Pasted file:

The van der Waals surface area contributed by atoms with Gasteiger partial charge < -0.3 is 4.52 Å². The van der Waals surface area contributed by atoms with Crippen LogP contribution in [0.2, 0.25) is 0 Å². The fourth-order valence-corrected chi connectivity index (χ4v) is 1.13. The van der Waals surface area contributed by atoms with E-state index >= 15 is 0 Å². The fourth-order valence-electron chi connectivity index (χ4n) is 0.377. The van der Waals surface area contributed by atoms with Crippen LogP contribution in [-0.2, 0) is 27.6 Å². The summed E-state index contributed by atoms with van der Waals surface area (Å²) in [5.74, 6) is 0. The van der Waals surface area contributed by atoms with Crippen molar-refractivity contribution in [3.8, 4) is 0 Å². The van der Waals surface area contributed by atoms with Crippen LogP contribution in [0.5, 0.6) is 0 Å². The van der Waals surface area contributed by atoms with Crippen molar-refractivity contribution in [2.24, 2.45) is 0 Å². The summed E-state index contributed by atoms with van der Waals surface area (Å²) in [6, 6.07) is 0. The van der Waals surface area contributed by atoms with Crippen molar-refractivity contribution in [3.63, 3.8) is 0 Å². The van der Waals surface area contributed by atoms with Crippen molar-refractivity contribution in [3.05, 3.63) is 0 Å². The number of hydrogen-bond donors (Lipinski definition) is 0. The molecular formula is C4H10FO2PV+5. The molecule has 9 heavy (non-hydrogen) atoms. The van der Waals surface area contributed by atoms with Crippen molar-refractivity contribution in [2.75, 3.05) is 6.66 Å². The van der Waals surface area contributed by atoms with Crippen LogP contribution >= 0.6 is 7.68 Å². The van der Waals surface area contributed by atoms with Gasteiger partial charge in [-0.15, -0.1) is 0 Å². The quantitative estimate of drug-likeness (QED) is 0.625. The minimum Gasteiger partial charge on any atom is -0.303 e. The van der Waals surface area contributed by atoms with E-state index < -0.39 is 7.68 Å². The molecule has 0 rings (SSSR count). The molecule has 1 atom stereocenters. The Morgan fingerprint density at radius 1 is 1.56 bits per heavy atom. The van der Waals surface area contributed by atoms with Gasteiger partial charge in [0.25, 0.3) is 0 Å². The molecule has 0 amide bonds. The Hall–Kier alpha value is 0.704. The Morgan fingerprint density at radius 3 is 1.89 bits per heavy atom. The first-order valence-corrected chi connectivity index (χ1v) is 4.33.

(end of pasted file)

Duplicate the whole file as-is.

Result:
The van der Waals surface area contributed by atoms with Gasteiger partial charge < -0.3 is 4.52 Å². The van der Waals surface area contributed by atoms with Crippen LogP contribution in [0.2, 0.25) is 0 Å². The fourth-order valence-corrected chi connectivity index (χ4v) is 1.13. The van der Waals surface area contributed by atoms with E-state index >= 15 is 0 Å². The fourth-order valence-electron chi connectivity index (χ4n) is 0.377. The van der Waals surface area contributed by atoms with Crippen LogP contribution in [-0.2, 0) is 27.6 Å². The summed E-state index contributed by atoms with van der Waals surface area (Å²) in [5.74, 6) is 0. The van der Waals surface area contributed by atoms with Crippen molar-refractivity contribution in [3.8, 4) is 0 Å². The van der Waals surface area contributed by atoms with Crippen LogP contribution in [0.5, 0.6) is 0 Å². The van der Waals surface area contributed by atoms with Crippen molar-refractivity contribution in [2.24, 2.45) is 0 Å². The summed E-state index contributed by atoms with van der Waals surface area (Å²) in [6, 6.07) is 0. The van der Waals surface area contributed by atoms with Crippen molar-refractivity contribution in [3.63, 3.8) is 0 Å². The van der Waals surface area contributed by atoms with Crippen molar-refractivity contribution in [3.05, 3.63) is 0 Å². The number of hydrogen-bond donors (Lipinski definition) is 0. The molecular formula is C4H10FO2PV+5. The molecule has 9 heavy (non-hydrogen) atoms. The van der Waals surface area contributed by atoms with Crippen molar-refractivity contribution in [2.75, 3.05) is 6.66 Å². The van der Waals surface area contributed by atoms with Crippen LogP contribution >= 0.6 is 7.68 Å². The van der Waals surface area contributed by atoms with Gasteiger partial charge in [-0.15, -0.1) is 0 Å². The quantitative estimate of drug-likeness (QED) is 0.625. The minimum Gasteiger partial charge on any atom is -0.303 e. The van der Waals surface area contributed by atoms with E-state index < -0.39 is 7.68 Å². The molecule has 0 rings (SSSR count). The molecule has 1 atom stereocenters. The Morgan fingerprint density at radius 1 is 1.56 bits per heavy atom. The van der Waals surface area contributed by atoms with Gasteiger partial charge in [0.25, 0.3) is 0 Å². The molecule has 0 amide bonds. The Hall–Kier alpha value is 0.704. The Morgan fingerprint density at radius 3 is 1.89 bits per heavy atom. The first-order valence-corrected chi connectivity index (χ1v) is 4.33.